Self-Massage on Hands and Arms

Self-massage on hands and arms is being introduced into many schools and colleges as a way of continuing the benefits of the Story Massage Programme whilst social distancing is in place. This blog shows how it can be applied in practice. It is inspired by the work of Becky Drury, a teacher at Springside Primary School working with learners who have PMLD. She is pictured below with her son, Dexter, a great fan of the Story Massage Programme!

Self-Massage on hands as part of ‘recovery curriculum’

Becky has been working alongside a local psychology service to devise a ‘recovery curriculum’ or ‘recovery pathway’ for the whole school community. The team recognise the therapeutic benefits of massage for emotional regulation by activating the parasympathetic nervous system. However, the current climate of social distancing no longer lends itself to peer massage.

Self-massage on hands and arms provides a group activity that can be self-soothing and also continue the enjoyment of the Story Massage Programme. Children or adults using the programme apply a pressure that feels most beneficial for them at the time.

Asking permission and then saying ‘thank you’ at the end of a Story Massage session is integral to the programme. We suggest continuing this respectful practice especially when sharing self-massage on hands as a group activity.

Fox Feels Confused – a massage story for returning to school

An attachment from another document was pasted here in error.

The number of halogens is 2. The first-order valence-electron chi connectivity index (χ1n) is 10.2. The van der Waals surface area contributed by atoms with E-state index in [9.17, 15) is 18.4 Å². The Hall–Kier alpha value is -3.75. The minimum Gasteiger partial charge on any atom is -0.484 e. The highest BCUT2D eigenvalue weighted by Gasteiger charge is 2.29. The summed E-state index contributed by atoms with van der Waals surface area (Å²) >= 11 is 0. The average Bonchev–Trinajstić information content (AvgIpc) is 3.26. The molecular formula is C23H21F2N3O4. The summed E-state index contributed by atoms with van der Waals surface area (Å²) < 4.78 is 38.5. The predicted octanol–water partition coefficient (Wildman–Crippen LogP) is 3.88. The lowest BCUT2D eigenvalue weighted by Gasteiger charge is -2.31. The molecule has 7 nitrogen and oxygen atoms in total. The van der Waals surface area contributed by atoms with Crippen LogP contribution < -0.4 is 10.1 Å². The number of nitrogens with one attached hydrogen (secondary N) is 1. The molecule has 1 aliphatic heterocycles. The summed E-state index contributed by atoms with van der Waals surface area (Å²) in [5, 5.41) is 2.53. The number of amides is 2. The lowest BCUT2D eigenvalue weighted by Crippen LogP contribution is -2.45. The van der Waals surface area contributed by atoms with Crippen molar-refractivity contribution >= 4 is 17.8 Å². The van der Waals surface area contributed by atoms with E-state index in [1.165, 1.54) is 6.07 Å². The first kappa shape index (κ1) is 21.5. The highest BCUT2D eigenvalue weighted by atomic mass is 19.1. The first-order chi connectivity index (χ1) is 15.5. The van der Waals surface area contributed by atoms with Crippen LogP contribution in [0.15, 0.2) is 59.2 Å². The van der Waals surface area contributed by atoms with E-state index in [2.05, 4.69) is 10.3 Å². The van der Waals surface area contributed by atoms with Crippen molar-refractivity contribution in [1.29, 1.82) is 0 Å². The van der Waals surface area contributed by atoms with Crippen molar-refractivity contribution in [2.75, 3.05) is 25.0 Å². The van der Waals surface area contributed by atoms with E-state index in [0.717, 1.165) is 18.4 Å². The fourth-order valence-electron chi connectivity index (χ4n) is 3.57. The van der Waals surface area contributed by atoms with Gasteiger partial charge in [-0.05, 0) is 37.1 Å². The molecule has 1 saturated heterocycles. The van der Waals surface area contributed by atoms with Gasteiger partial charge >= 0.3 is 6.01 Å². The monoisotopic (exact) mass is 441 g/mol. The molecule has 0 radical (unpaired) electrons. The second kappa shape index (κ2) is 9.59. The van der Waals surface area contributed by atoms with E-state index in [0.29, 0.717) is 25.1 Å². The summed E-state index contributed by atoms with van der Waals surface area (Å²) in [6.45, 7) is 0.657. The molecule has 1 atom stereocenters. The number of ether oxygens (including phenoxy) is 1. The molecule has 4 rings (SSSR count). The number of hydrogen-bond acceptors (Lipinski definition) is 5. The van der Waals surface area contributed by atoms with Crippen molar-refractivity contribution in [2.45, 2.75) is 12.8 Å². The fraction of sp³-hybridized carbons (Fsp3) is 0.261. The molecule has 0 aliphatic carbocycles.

Here, Mary Atkinson, co-founder of the Story Massage Programme, shares a video of a massage story written to help children understand the importance of talking about their changing emotions around returning to school. You can see how the ten Story Massage strokes are easily adapted for self-massage on hands and arms.

The words of the massage story can be downloaded here: Fox Feels Confused – Returning to School Massage Story.

Online Course – Open to All

The Story Massage Programme combines positive touch with the fun and creativity of story, song and rhyme.  Ten simple massage strokes form the basis of the programme. These ten strokes each have a name, such as The Circle or The Sprinkle, and an easy to recognise symbol making it accessible for all. It is a fully inclusive activity. No clothing is removed and no oil is used.

If you are interested in training in the Story Massage Programme to use at work or at home, then do check out our Online Training Option. We teach you how to share the ten Story Massage strokes and show you how to adapt familiar stories and even create some sensory stories of your own. Ideal for teachers, parents, well-being coaches, therapists, SEN staff, support staff, Early Years practitioners, those working with people with additional needs, everyone with an interest in sharing positive touch activities with adults or children.

Comments are closed.